Hildie S. Block and
Brian MacDonald

Brian MacDonald
Inspiration Piece

Strength of 102
Hildie S. Block

“To Nana!” Gabby took a passionate lick at her ice cream.  We had left the dorm after Gabby had gotten the “call.”  Gabby and Sera’s great-grandmother, 102 years old, had passed away.  Gabby went to fetch her cousin Sera who lived in the same hall, and together they had decided that we must get rocky road ice cream, because it was Nana’s favorite.  “The road may be rocky, but it’s tasty, too!” Nana used to say.   Nana was old, wrinkled and quite frankly, amazing.

I came along because I had the car.  Also, Sera and I were getting serious.  So I should be there.  I spent holidays with her family this year.  I had met Nana.  Nana was born in 1885.  Been widowed by WWI.  She’d celebrated the right to vote, lived through prohibition, raised four children, worked during World War II making blankets for the soldiers abroad.  She grew a garden every year.  Still baked.  Had “secret recipes” and pet names for every grandchild and great-grandchild.  She was a force of nature.

We got our ice cream cones and went wandering around because my mother didn’t allow eating in her car.   Sera was silent since the call had come in.  I was worried, but only a little.  Gabby stopped on a traffic circle and looked up at the statue.  One of those things you see all the time but never, see, you know?  She turned and stared at the statue.  I was conscious of my meter ticking down, and Sera and I stood on either sides of her like bookends and stared up at the strangely lit statue.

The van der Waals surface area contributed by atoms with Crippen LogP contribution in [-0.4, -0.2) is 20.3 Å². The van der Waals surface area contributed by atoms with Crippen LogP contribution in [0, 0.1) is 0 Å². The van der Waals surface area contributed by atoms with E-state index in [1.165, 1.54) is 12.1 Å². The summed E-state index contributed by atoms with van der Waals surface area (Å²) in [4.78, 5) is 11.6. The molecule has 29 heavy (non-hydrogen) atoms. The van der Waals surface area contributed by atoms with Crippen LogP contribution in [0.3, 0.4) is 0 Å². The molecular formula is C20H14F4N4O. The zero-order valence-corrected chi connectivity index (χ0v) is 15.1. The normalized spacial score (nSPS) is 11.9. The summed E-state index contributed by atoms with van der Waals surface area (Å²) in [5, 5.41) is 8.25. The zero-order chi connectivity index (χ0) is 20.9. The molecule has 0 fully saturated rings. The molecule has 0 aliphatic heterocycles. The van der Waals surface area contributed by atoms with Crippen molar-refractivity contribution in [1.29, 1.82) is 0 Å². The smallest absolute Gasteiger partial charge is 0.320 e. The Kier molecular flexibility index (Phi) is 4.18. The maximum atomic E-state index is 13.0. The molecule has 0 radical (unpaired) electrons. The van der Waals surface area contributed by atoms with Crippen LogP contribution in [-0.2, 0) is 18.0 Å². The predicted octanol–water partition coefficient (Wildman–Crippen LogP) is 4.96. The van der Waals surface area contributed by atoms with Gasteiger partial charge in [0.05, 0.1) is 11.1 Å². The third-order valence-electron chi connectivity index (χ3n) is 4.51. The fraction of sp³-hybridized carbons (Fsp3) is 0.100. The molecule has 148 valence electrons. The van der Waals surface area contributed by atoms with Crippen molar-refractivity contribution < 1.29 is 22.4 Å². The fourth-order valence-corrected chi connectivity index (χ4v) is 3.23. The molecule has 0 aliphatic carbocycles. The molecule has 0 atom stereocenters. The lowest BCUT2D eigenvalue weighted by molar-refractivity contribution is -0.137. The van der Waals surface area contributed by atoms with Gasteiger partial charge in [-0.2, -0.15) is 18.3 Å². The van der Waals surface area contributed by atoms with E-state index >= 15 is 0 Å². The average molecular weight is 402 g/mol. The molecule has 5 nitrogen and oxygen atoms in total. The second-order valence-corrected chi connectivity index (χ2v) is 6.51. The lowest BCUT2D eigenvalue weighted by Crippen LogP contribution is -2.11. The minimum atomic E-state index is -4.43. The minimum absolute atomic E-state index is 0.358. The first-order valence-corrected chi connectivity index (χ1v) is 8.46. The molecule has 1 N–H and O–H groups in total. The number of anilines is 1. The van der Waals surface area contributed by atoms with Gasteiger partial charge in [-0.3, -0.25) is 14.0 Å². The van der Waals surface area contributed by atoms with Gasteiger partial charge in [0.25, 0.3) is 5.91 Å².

I hoped they would be okay with Nana’s passing.  I mean she was 102.  I was only 21 and my grandparents were pretty much a fading memory.  The remaining one was across the country in a nursing home with no memory that I exist. When I see her she thinks I am my father.  I don’t correct her.

I don’t bother to correct her because my father died of a heart attack when I was a high school senior and that’s too painful to put my grandmother through every time I see her.  So for her, I’m her little Raphie.

My mother died in a car accident last year.  She was the passenger. Her friend was driving them home from book club and a kid barreled through a light. He survived.  So did her friend.  My mom took the whole impact.  It’s a weird place to be, without siblings or cousins, parents, or grandparents, but comforting two young women as they grieve their awesome 102 year old great-grandmother.

The statue – a woman, vaguely Greek with draped robes, vaguely Biblical contenance, plaque impossible to read – oddly lit and with hands palms down – looked somewhat questioning toward the heavens, her 1970s Farrah Fawcett hair perfect.

“It’s all running through her hands,” I said.  It was true, the way the statue was lit, arms outstretched, the golden light cascaded down from her hands as if, as if, she couldn’t hold onto any of it.

“Oh, that’s a horrible thing to say!”  Gabby crunched into the cone, teeth first.   Sera just stared up at the statue.

“Why?”  I turned and stared at her for the first time.  My ice cream was melting and dripping down the side of the cone.  I licked it.